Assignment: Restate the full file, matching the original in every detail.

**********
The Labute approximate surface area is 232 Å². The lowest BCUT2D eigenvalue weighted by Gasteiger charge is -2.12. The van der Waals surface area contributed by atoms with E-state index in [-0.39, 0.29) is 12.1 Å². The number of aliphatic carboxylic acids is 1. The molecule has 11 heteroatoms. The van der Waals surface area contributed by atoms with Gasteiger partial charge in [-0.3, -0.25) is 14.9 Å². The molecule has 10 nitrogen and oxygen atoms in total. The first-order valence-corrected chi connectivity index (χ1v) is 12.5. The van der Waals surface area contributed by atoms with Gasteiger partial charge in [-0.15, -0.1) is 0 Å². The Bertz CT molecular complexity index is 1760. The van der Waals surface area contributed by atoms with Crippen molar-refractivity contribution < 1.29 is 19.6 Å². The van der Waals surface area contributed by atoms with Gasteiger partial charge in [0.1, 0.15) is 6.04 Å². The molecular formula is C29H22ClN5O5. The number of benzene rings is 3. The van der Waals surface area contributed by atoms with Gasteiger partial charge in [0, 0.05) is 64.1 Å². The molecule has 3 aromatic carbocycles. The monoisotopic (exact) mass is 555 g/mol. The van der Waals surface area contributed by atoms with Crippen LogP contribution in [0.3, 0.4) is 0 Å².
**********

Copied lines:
The Labute approximate surface area is 232 Å². The lowest BCUT2D eigenvalue weighted by Gasteiger charge is -2.12. The van der Waals surface area contributed by atoms with E-state index in [-0.39, 0.29) is 12.1 Å². The number of aliphatic carboxylic acids is 1. The molecule has 11 heteroatoms. The van der Waals surface area contributed by atoms with Gasteiger partial charge in [-0.3, -0.25) is 14.9 Å². The molecule has 10 nitrogen and oxygen atoms in total. The first-order valence-corrected chi connectivity index (χ1v) is 12.5. The van der Waals surface area contributed by atoms with Gasteiger partial charge in [-0.15, -0.1) is 0 Å². The Bertz CT molecular complexity index is 1760. The van der Waals surface area contributed by atoms with Crippen molar-refractivity contribution < 1.29 is 19.6 Å². The van der Waals surface area contributed by atoms with Gasteiger partial charge in [0.1, 0.15) is 6.04 Å². The molecular formula is C29H22ClN5O5. The number of benzene rings is 3. The van der Waals surface area contributed by atoms with Gasteiger partial charge in [0, 0.05) is 64.1 Å². The molecule has 3 aromatic carbocycles. The monoisotopic (exact) mass is 555 g/mol. The van der Waals surface area contributed by atoms with Crippen LogP contribution in [0.3, 0.4) is 0 Å².